But how does ‘AdSense for Search’ work in practice? As an ad network platform, it pools the supply of web space by entering into contracts with third-party websites (allowing Google to add lines of code so that ads can be targeted with the third party’s internal search results) and then resells the web space to advertisers on a pay-per-click basis. Thus, when a query is entered in the third-party internal browser, ads that match certain keywords are displayed along with search results and, when the ad is clicked on, the advertiser pays and Google and the publisher share the revenue. ‘AdSense for Search’-intermediated ads are displayed either through AdSense’s customisable search engine that publishers built in their websites (Custom Search Engine) or by linking them to the results retrieved by the publisher’s internal search engine by means of the AdSense Custom Search Ads application (which requires the publisher to meet certain requirements set by Google).

In this scenario, Silicon Valley’s jabberwocky has been charged with a ten-year behaviour consisting of including exclusivity clauses in its contracts with the largest publishers (preventing them from sourcing ads from other providers), which were progressively replaced by the imposition of hardly more subtle minimum volume commitments and premium placement of AdSense-intermediated ads on publishers’ search results pages, along with the requirement for Google’s approval on the publisher’s display of ads intermediated by competitors.

As explained in previous posts on Google’s crusade, the cornerstone of market power and abuse analysis under the paradigm of dynamic competition and contestability is the concept of network effects. As a matter of fact, network effects can afford an incumbent market power by generating economies of scale (since additional users represent negligible marginal costs, but they increase the platform’s utility by allowing to improve search results, social interactions or purchase suggestions), thereby allowing it to entrench itself in a market position. For instance, a social network with many users on the consumer side may attract advertisers willing to pay for the indirect network effects involuntarily generated by the former, as well as more consumers seeking interaction with current members (i.e. direct network effects).

However, network effects can also give rise to pro-competitive effects by facilitating the expansion of new entrants coming up with a valued (or faddy) innovation that reaches a critical mass allowing to reap economies of scale. Therefore, barriers to entry raised by the economies of scale, which cause markets operated by platforms to be naturally concentrated, don’t deny the high contestability brought about by rapid dissemination of innovation.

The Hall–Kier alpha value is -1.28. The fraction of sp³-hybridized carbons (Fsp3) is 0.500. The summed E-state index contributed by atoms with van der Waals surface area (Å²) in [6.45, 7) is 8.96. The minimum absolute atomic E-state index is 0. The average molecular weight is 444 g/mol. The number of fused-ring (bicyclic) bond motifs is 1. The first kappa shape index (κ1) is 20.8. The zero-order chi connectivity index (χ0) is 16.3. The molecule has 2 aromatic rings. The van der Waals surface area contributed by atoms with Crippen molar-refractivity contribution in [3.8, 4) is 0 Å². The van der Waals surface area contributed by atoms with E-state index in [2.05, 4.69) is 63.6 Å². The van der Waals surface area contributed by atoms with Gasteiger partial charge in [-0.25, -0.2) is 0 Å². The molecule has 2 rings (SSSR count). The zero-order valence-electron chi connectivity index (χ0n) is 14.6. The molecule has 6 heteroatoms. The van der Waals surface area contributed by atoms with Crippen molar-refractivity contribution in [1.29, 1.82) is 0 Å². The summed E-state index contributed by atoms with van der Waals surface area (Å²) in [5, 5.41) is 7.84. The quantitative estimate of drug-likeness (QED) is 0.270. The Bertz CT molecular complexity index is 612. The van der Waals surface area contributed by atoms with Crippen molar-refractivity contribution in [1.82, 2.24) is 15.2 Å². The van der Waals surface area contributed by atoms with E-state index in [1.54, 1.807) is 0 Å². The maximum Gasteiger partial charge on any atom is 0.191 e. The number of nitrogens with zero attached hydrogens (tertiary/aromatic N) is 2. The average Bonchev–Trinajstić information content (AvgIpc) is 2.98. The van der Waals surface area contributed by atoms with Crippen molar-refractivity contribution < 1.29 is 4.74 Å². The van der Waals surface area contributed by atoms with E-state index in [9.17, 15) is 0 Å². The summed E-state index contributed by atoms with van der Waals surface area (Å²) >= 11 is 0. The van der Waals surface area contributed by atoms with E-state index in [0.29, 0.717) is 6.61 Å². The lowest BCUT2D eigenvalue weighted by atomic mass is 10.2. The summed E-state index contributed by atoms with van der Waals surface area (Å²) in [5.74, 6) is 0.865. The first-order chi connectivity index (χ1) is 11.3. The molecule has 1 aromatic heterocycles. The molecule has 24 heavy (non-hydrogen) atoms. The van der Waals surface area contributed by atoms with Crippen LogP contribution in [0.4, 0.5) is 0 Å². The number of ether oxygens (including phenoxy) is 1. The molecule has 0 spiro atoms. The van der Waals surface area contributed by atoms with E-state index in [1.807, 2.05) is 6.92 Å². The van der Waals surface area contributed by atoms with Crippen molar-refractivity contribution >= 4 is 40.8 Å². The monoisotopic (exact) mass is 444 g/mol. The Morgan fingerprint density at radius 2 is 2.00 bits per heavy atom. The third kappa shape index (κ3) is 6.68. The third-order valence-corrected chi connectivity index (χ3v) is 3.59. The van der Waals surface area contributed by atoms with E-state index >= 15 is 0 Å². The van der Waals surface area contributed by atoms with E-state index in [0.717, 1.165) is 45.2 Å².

The adhesion pattern (i.e. users’ choice to subscribe to one – single-homing – or several – multi-homing – platforms for the same purpose) is also to be reckoned with. Multi‑homing can either work as a powerful countervailing factor to market power or create bottlenecks where one side of the platform allows for multi-homing and the other doesn’t. Indeed, platforms having a single-homing side are able to exert market power on users from the multi-homing side wanting to interface with single-homing ones. Moreover, since multi‑homing is more likely the lower the cost of joining the platform and the higher its differentiation, multisided platforms have incentives to lower prices and to differentiate their product (and ultimately to innovate).

Consequently, dogmatic presumptions that have performed quite well during their long lives in the analogue world are absolutely ineffective in digital markets, where things are not black and white, sinful or blessed. Hence, if Brussels’ modern Savonarola were to go too far in his burning of any devices that could tempt tech dominant firms to commit the mortal sin of exclusivity, many future breakthroughs to be come up with, not only by these giants but also by small innovators deprived of their incentives, would be lost forever in the purifying fire.

[1] Bundeskartellamt, B6-98/13 Funke Medien Gruppe/Axel Springer [2014] §§138-139.

[2] Commission, M.7217 Facebook/WhatsApp [2014] §§45 and ff.

[3] Commission, M.6281 Microsoft/Skype [2011] §§10 and ff., and M.7217 Facebook/WhatsApp [2014] §§13 and ff.

[4] Commission, M.5727 Microsoft/Yahoo! [2010] §§85-86.

[5] Commission, M.5727 Microsoft/Yahoo! [2010] §§61 and ff., and M.4731 Google/DoubleClick [2008] §§44 and ff.

[6] Commission, M.5727 Microsoft/Yahoo! [2010] §§82-83, and M.4731 Google/DoubleClick [2008] §§57 and ff.

[7] Commission, M.4731 Google/DoubleClick [2008] §§74 and ff.

[8] Commission, ‘Antitrust: Commission sends Statement of Objections to Google on comparison shopping service; opens separate formal investigation on Android’, 15 April 2015 < >.

[9] Commission, ‘Antitrust: Commission seeks feedback on commitments offered by Google to address competition concerns’, 25 April 2013 < >.

[10] Commission, M.5727 Microsoft/Yahoo! [2010] §§82-83, and M.4731 Google/DoubleClick [2008] §§18 and ff.

[11] Commission, M.4731 Google/DoubleClick [2008] §§20-23.

[12] Commission, ‘Antitrust: Commission takes further steps in investigations alleging Google’s comparison shopping and advertising-related practices breach EU rules’, 14 July 2016 < >.

Author: PabloSD

EU, competition and regulation lawyer with experience in law firms (Uría Menéndez, Slaughter and May) and the CJEU. LLM in EU Law and Economic Analysis from the College of Europe (Bruges), master's degree in European Studies from the University of Seville, bachelor’s degree in law and business from the University of Seville. Currently, antitrust counsel at technology multinational company and lecturer at Universidad Carlos III, Instituto Superior de Derecho y Economía, Universidad de Navarra and Instituto de Empresa. Board member at the Spanish Association for the Protection of Competition (AEDC) and editor at Wolters Kluwer World Competition and EU Law Live. All views, thoughts, and opinions expressed in this blog belong solely to the author, and not to the author's employer or any organisation or institution to which the author is associated.